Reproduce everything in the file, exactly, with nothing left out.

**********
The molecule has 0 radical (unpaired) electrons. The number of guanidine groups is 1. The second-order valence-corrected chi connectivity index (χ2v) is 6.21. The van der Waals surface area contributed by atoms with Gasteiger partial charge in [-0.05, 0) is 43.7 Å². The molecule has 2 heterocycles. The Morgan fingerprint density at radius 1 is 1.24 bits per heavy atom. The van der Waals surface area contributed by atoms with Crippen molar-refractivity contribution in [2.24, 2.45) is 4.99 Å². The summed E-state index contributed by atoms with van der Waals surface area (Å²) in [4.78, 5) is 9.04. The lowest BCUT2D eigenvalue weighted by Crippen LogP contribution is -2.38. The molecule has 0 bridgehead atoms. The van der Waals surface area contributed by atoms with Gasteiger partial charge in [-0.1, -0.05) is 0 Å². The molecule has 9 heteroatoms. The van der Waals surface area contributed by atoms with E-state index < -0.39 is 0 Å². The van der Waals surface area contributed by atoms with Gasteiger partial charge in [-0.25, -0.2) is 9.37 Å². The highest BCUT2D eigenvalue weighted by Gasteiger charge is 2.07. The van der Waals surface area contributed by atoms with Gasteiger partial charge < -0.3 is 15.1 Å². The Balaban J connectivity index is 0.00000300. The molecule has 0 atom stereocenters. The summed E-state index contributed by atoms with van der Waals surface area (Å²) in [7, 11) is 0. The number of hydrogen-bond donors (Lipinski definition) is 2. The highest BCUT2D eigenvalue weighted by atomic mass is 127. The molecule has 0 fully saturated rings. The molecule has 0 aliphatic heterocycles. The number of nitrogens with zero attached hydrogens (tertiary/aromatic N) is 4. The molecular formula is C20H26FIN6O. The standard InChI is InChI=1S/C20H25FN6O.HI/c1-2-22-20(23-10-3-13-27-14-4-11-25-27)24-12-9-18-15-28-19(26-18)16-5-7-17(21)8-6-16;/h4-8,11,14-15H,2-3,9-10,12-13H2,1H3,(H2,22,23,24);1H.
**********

The molecule has 0 radical (unpaired) electrons. The number of guanidine groups is 1. The second-order valence-corrected chi connectivity index (χ2v) is 6.21. The van der Waals surface area contributed by atoms with Gasteiger partial charge in [-0.05, 0) is 43.7 Å². The molecule has 2 heterocycles. The Morgan fingerprint density at radius 1 is 1.24 bits per heavy atom. The van der Waals surface area contributed by atoms with Crippen molar-refractivity contribution in [2.24, 2.45) is 4.99 Å². The summed E-state index contributed by atoms with van der Waals surface area (Å²) in [4.78, 5) is 9.04. The lowest BCUT2D eigenvalue weighted by Crippen LogP contribution is -2.38. The molecule has 0 bridgehead atoms. The van der Waals surface area contributed by atoms with Gasteiger partial charge in [-0.1, -0.05) is 0 Å². The molecule has 9 heteroatoms. The van der Waals surface area contributed by atoms with E-state index < -0.39 is 0 Å². The van der Waals surface area contributed by atoms with Gasteiger partial charge in [-0.25, -0.2) is 9.37 Å². The highest BCUT2D eigenvalue weighted by Gasteiger charge is 2.07. The van der Waals surface area contributed by atoms with Gasteiger partial charge < -0.3 is 15.1 Å². The Balaban J connectivity index is 0.00000300. The molecule has 0 atom stereocenters. The summed E-state index contributed by atoms with van der Waals surface area (Å²) in [7, 11) is 0. The number of hydrogen-bond donors (Lipinski definition) is 2. The highest BCUT2D eigenvalue weighted by atomic mass is 127. The molecule has 0 fully saturated rings. The molecule has 0 aliphatic heterocycles. The number of nitrogens with zero attached hydrogens (tertiary/aromatic N) is 4. The molecular formula is C20H26FIN6O. The standard InChI is InChI=1S/C20H25FN6O.HI/c1-2-22-20(23-10-3-13-27-14-4-11-25-27)24-12-9-18-15-28-19(26-18)16-5-7-17(21)8-6-16;/h4-8,11,14-15H,2-3,9-10,12-13H2,1H3,(H2,22,23,24);1H.